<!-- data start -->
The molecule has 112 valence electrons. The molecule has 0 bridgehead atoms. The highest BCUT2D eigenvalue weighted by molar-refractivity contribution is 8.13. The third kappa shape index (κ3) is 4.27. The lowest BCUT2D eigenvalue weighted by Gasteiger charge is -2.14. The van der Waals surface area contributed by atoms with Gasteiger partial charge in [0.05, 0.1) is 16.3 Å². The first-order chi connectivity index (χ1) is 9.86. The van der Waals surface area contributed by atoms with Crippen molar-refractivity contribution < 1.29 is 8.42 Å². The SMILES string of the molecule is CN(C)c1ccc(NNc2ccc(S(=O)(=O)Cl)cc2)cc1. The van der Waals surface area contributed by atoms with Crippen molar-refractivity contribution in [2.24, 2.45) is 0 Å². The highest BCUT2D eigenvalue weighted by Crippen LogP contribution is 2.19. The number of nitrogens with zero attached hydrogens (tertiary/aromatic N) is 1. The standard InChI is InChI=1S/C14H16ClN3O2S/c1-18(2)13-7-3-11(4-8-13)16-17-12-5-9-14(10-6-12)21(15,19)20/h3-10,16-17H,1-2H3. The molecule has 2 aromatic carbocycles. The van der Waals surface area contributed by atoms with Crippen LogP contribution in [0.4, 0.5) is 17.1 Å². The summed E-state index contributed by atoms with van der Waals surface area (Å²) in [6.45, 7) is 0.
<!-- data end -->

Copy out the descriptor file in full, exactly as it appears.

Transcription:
The molecule has 112 valence electrons. The molecule has 0 bridgehead atoms. The highest BCUT2D eigenvalue weighted by molar-refractivity contribution is 8.13. The third kappa shape index (κ3) is 4.27. The lowest BCUT2D eigenvalue weighted by Gasteiger charge is -2.14. The van der Waals surface area contributed by atoms with Gasteiger partial charge in [0.05, 0.1) is 16.3 Å². The first-order chi connectivity index (χ1) is 9.86. The van der Waals surface area contributed by atoms with Crippen molar-refractivity contribution < 1.29 is 8.42 Å². The SMILES string of the molecule is CN(C)c1ccc(NNc2ccc(S(=O)(=O)Cl)cc2)cc1. The van der Waals surface area contributed by atoms with Crippen molar-refractivity contribution in [2.24, 2.45) is 0 Å². The highest BCUT2D eigenvalue weighted by Crippen LogP contribution is 2.19. The number of nitrogens with zero attached hydrogens (tertiary/aromatic N) is 1. The standard InChI is InChI=1S/C14H16ClN3O2S/c1-18(2)13-7-3-11(4-8-13)16-17-12-5-9-14(10-6-12)21(15,19)20/h3-10,16-17H,1-2H3. The molecule has 2 aromatic carbocycles. The van der Waals surface area contributed by atoms with Crippen LogP contribution in [0.4, 0.5) is 17.1 Å². The summed E-state index contributed by atoms with van der Waals surface area (Å²) in [6.45, 7) is 0.